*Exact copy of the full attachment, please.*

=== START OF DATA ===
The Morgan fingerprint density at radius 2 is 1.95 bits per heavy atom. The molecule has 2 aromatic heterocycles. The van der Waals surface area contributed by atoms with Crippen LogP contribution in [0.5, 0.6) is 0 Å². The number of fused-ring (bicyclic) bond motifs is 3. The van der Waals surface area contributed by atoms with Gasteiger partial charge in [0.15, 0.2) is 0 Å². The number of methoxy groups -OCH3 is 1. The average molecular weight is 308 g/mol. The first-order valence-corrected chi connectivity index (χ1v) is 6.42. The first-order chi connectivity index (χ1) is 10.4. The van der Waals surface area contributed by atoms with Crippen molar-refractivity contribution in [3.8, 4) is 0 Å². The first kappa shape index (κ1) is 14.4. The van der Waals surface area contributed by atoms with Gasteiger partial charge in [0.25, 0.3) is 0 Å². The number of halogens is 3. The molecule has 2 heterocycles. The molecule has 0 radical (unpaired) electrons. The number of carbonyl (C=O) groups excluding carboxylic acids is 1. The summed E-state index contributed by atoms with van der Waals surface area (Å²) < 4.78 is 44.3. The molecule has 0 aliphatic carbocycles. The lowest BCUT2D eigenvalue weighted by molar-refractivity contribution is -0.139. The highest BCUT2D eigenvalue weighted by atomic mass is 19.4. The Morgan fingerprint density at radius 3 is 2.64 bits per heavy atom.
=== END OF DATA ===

The Morgan fingerprint density at radius 2 is 1.95 bits per heavy atom. The molecule has 2 aromatic heterocycles. The van der Waals surface area contributed by atoms with Crippen LogP contribution in [0.5, 0.6) is 0 Å². The number of fused-ring (bicyclic) bond motifs is 3. The van der Waals surface area contributed by atoms with Gasteiger partial charge in [0.15, 0.2) is 0 Å². The number of methoxy groups -OCH3 is 1. The average molecular weight is 308 g/mol. The first-order valence-corrected chi connectivity index (χ1v) is 6.42. The first-order chi connectivity index (χ1) is 10.4. The van der Waals surface area contributed by atoms with Crippen molar-refractivity contribution in [3.8, 4) is 0 Å². The first kappa shape index (κ1) is 14.4. The van der Waals surface area contributed by atoms with Gasteiger partial charge in [0.25, 0.3) is 0 Å². The number of halogens is 3. The molecule has 2 heterocycles. The molecule has 0 radical (unpaired) electrons. The number of carbonyl (C=O) groups excluding carboxylic acids is 1. The summed E-state index contributed by atoms with van der Waals surface area (Å²) < 4.78 is 44.3. The molecule has 0 aliphatic carbocycles. The lowest BCUT2D eigenvalue weighted by molar-refractivity contribution is -0.139. The highest BCUT2D eigenvalue weighted by atomic mass is 19.4. The Morgan fingerprint density at radius 3 is 2.64 bits per heavy atom.